Gallery Cosmos also organised an exclusive Art Camp, titled ‘Sheikh Hasina: On the Right Side of History’ on November 27, with 22 leading and promising painters of the country at Gallery Cosmos, Cosmos Centre (Studio, Books and Rooftop), Malibagh in the capital.
The camp, held in collaboration with Cosmos Atelier71 and supported by the Cosmos Foundation, led to an exclusive exhibition that was inaugurated on December 12 and will remain open till February 12, 2021.
Theatre arena after the reopening:
While 2019 was a great year for the theatre arena in the country, 2020 was pretty gloomy as the pandemic forced venues to shut their doors for some seven months from March 18.
According to several theatre artistes and activists, only 13 plays were premiered offline by eleven theatre troupes in 2020. Before that, theatre troupes and BSA started holding online shows, including rehearsals and staging of plays with scattered cast members from different places during the lockdown.
Theatre group Prachyanaut premiered three plays at its month-long theatre festival, titled ‘Mahala Magan’, which was held from September 4 to October 3 at its rehearsal room in Katabon, Dhaka, with a very limited number of audiences.
Known as the sacred ground of theatre in the country, Bangladesh Mahila Samity was reopened for theatre lovers on October 2, with the staging of Laal Jamin by theatre group Shunnon Repertory.
BSA reopened its National Theatre Hall, Experimental Theatre Hall and Studio Theatre Hall and also started welcoming performers and playgoers on Friday and Saturday, following the health directives on October 23. Theatre troupe Palakar staged its play ‘Ujane Mrityu’ and Jagarani Theatre staged ‘Rajar Chithi’ that weekend.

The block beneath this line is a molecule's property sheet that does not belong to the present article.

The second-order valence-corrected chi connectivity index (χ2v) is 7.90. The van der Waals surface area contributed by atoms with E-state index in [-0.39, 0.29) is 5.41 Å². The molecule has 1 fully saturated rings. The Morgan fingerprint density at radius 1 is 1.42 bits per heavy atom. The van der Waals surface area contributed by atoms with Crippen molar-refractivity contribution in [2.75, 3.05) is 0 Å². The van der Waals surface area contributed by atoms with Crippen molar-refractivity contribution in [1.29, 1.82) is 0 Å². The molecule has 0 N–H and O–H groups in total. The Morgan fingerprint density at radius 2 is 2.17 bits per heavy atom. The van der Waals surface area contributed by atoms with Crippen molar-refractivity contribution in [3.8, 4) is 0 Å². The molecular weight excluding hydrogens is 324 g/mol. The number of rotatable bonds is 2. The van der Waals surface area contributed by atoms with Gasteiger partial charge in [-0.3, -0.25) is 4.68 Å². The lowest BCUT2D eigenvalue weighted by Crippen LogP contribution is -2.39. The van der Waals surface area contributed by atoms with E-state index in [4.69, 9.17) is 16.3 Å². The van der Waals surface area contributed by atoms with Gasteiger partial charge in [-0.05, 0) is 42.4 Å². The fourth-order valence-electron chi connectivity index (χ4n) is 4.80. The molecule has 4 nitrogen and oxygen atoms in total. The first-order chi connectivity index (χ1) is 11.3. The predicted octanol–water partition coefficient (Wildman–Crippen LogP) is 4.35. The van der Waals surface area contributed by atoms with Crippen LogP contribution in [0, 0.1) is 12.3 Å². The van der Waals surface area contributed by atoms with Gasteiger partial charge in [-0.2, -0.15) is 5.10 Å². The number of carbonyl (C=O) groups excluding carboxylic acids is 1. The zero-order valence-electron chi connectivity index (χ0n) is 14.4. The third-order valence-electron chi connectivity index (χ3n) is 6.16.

Dhaka Theatre also premiered its 49th production, ‘Ekti Loukik Othoba Oloukik Steamer’ at the National Theatre Hall on October 30; Theatre troupe Ethic premiered its new play ‘Aynaghar’ at the same venue on November 13, Anurag Theatre premiered ‘Objection Overruled’ on November 27, Padatik Natya Sangsad premiered ‘Pake-Bipake’ on December 8, and Spardha premiered ‘4.48 Mantras’ on December 18, to name a few.
In the journey of togetherness under the reality of global lockdown, the cultural arena in Bangladesh has also seen how ‘things fall apart’ since the end of March, despite 2020 being the birth centenary of the Father of the Nation.
Some celebrations got shelved this year, including festivals like Pahela Baishakh and Victory Day, and several religious events. Major and international events such as Dhaka Lit Fest, Dhaka Folk Fest and Asian Art Biennale were also deferred due to Covid.
However, the creative minds are eagerly looking forward to an ‘annus mirabilis’ (wonderful year) in 2021, with new hopes and aspirations.
Source: United News of Bangladesh